Sandwiched between inarguably the two most famous sushi spots in the market: Sushi Dai and Sushi Daiwa, is a teensy run down place named Yachiyo. There are two counters lining the wall and six shabby stools crammed side by side in front of the counter. The space is so narrow, only one person can walk through at a time. The interior looks as though it hasn’t been updated for decades.
Yachiyo was originally one of the go-to breakfast and lunch places for the Tsukiji workers. As tourism increased at Tsukiji, so did the customer base for this tiny spot and now, there is easily a two hour wait for their food.
I heard about this place from the people who work at the market. As keen as I am to get to know the market, I’m super interested in what and where the people of the market eat. They have been around for tens of years, why wouldn’t I ask?
Several people mentioned there is a shokudo (diner is the closest translation) that serves a three day stewed pork char siu with onsen tamago (Japanese poached eggs) only on Tuesdays, Thursdays and Saturdays. And that’s how Yachio became one of my priority non sushi spots.
They were originally a tonkatsu (deep fried pork cutlet) specialist but expanded their menu and now also serve out of this world deep fried seafoods, as seasonal fish, shrimps, scallop and oysters. I’m not sure when they started the char siu and I didn’t have a chance to ask as no one talks and shovels the food down as fast as they can because there is such a long line outside.
See? The line is almost as bad as the next door neighbor, Sushi Dai.
I ordered the char siu egg of course. But 1. since Yachiyo started out serving deep fried foods and 2. I wasn’t sure if I wanted to stand in line for another two hours again (well fine. I’m just a pig) I treated myself to a side order of Kuruma Ebi (Japanese Tiger prawns).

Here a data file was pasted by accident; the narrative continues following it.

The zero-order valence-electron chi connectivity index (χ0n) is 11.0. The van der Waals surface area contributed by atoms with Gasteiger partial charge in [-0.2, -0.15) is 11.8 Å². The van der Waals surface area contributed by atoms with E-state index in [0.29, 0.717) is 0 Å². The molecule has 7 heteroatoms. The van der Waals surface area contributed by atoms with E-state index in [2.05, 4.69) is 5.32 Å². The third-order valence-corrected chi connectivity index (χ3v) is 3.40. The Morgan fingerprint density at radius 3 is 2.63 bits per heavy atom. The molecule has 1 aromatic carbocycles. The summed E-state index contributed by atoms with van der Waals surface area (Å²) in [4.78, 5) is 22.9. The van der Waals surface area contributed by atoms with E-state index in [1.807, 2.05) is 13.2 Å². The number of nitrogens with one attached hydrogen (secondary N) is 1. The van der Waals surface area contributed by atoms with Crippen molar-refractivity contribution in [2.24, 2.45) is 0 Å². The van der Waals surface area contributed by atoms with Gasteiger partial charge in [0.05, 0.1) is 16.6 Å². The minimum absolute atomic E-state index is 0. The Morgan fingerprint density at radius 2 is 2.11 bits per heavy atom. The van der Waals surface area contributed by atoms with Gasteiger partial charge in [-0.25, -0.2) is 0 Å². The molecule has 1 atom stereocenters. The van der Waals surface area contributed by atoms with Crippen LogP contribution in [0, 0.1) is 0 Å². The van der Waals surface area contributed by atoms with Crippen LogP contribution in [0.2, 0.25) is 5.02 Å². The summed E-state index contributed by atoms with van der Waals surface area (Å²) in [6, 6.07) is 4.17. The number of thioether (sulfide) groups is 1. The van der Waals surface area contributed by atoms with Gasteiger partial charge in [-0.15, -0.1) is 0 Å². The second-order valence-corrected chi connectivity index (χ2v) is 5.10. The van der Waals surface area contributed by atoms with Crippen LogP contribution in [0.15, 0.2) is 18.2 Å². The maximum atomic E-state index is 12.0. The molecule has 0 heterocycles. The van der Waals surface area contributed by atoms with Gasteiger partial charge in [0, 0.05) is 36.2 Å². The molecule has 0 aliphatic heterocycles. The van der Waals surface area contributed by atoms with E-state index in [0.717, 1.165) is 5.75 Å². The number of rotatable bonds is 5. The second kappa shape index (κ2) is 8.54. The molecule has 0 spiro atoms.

And I polished off both.
When I first sat down, I got in trouble for taking photos. I couldn’t help myself. There were cauldron like pots and aged pans that look as though they’ve been used so much, anything cooked in them would come out delicious. Four people man the kitchen and I want to say it’s family run but I don’t know for sure. The head honcho is this super old, super cute chef and I just had to take a photo.
Especially, since Yachiyo is going to move, I wanted to capture and document the essence of the kitchen, its character and all the things I can only begin to imagine they have seen from that charming cubby hole.
After I ate two servings, the people at Yachiyo laughed at me. As I was leaving, the old man even took his chef hat off, bowed, thanked me for my patronage and said he was so happy I enjoyed my lunch. My heart basically melted.
I don’t care if i have to stand in line again. I am definitely going back until they know my name. And once a rapport is built, I hope to hear stories from them I can right now, only imagine.
God I love everything about Tsukiji.
In the inner market between Sushi Dai and Daiwa.
Sorry there’s no map. The government only printed one for the outer market. Just look for the characters.
In case you’re wondering the char siu was out of control. The pork melted and combined with the creamy egg yolk, there were unspeakable things going on in my mouth at one time.
But the deep fried shrimp – OMG. It was seriously, the best deep fried shrimp I have ever had.
Just as a side-note, I only left the tail (meaning yes, I even ate the head) and of course the people at Yachiyo noticed. As of late, the younger generation of Japanese who leave the heads are increasing — which is okay, but people who do eat the head show they have a different outlook and respect for food. Which in turn, earns respect from the people preparing and serving our foods.